Since the eighth century AD , Islam has been the dominant religion in the Fergana River Valley in southwest Kyrgyzstan. Even so, it did not gain a strong presence among all the Kyrgyz until the nineteenth century.
The Kyrgyz are generally more secular (nonreligious) in daily life than some of the other peoples in the area. Kyrgyzstan also has a large population of non-Muslims. The government has made no moves to use Islamic law.
New Year's Day (January 1) and Orthodox Christmas (January 7) are official holidays in Kyrgyzstan. The spring equinox (around March 21) is called Nawruz and is an important holiday among the Kyrgyz people because it marks the start of the Muslim new year. Kurban Ait (Remembrance Day, June 13) and Independence Day (August 31) are also official Kyrgyzstan holidays.
Kyrgyz rites of passage include large birthday parties with many friends and relatives. These feasts often last five or six hours. Celebrations are held for a birth, for a baby's fortieth day of life, for the first day of school, and for school graduation.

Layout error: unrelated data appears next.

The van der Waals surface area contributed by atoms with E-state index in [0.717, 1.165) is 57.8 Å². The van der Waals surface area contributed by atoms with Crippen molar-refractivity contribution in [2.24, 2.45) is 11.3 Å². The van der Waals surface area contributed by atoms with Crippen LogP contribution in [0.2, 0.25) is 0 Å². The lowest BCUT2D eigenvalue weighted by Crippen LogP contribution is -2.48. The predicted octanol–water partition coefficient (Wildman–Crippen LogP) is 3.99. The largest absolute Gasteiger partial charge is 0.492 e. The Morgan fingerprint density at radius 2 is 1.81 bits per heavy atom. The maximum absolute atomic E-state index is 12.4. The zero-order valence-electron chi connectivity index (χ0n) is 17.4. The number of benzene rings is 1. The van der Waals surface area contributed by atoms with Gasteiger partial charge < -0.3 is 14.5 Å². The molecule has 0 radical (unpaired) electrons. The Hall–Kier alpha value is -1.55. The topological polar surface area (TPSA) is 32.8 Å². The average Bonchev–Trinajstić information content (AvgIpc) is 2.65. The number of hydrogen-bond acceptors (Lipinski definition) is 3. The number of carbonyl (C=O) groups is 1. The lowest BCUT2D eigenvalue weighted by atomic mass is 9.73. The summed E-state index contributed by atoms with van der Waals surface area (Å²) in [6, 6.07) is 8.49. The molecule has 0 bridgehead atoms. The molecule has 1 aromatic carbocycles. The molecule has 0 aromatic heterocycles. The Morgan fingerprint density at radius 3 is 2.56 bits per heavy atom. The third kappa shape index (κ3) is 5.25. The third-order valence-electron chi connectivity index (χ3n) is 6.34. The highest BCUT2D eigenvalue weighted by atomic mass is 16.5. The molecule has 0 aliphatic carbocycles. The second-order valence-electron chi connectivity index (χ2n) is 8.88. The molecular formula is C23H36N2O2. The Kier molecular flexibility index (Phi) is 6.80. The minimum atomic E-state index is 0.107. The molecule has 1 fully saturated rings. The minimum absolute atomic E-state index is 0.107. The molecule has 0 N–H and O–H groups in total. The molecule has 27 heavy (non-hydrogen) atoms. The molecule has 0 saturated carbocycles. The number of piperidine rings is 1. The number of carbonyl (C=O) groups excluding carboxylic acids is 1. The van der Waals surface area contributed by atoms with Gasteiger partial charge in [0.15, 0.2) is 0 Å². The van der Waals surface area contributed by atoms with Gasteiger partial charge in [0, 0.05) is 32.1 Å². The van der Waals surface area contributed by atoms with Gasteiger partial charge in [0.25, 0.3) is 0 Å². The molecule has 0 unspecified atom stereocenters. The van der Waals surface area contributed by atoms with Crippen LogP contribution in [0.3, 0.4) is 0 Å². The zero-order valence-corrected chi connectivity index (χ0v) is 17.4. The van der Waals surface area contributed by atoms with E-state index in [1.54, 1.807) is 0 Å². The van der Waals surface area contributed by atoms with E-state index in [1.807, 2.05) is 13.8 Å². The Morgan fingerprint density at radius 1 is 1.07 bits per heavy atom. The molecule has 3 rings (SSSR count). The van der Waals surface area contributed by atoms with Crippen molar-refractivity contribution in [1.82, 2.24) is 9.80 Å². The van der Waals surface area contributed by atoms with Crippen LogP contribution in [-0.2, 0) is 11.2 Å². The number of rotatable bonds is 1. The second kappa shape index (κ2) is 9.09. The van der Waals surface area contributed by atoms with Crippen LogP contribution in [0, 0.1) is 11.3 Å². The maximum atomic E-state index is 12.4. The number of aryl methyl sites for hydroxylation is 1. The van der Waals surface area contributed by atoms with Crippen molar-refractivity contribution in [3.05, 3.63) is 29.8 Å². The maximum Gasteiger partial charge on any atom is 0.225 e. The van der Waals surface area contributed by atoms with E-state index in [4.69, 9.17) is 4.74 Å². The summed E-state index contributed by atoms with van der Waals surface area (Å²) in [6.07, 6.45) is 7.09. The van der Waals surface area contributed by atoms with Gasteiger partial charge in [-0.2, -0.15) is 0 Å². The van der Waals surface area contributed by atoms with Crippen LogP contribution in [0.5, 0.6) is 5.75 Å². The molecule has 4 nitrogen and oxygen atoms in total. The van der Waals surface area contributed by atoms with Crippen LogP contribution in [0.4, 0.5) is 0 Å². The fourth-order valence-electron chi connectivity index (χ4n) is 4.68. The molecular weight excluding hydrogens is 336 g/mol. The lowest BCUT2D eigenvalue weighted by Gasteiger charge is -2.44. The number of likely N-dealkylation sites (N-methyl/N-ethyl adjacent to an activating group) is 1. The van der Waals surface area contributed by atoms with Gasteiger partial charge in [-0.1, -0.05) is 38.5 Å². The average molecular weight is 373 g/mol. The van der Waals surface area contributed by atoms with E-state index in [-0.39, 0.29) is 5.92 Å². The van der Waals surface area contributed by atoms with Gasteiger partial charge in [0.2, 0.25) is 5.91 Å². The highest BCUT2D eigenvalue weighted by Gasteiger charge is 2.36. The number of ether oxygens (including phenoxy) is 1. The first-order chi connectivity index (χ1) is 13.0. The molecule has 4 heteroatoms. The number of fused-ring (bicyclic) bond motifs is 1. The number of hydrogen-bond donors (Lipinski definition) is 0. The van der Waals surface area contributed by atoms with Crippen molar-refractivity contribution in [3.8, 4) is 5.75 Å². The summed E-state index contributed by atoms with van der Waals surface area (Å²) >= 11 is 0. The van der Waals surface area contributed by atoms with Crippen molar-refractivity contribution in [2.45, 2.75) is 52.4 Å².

A wedding serves to honor the married couple and assemble an extended family or clan. Traditionally, marriages were arranged by the parents, and a dowry payment was expected. Many modern Kyrgyz young people want to influence the selection of their spouse.
Kyrgyz women typically greet one another with handshakes or hugs. Male-female relations among the Kyrgyz are less formal and less rigid than among their neighbors, the Uzbeks or Tajiks. Men and women eat together and share some household tasks.
Like many other peoples of Central Asia, the Kyrgyz are very hospitable. Kyrgyz often honor their guests by serving them a cooked sheep's head.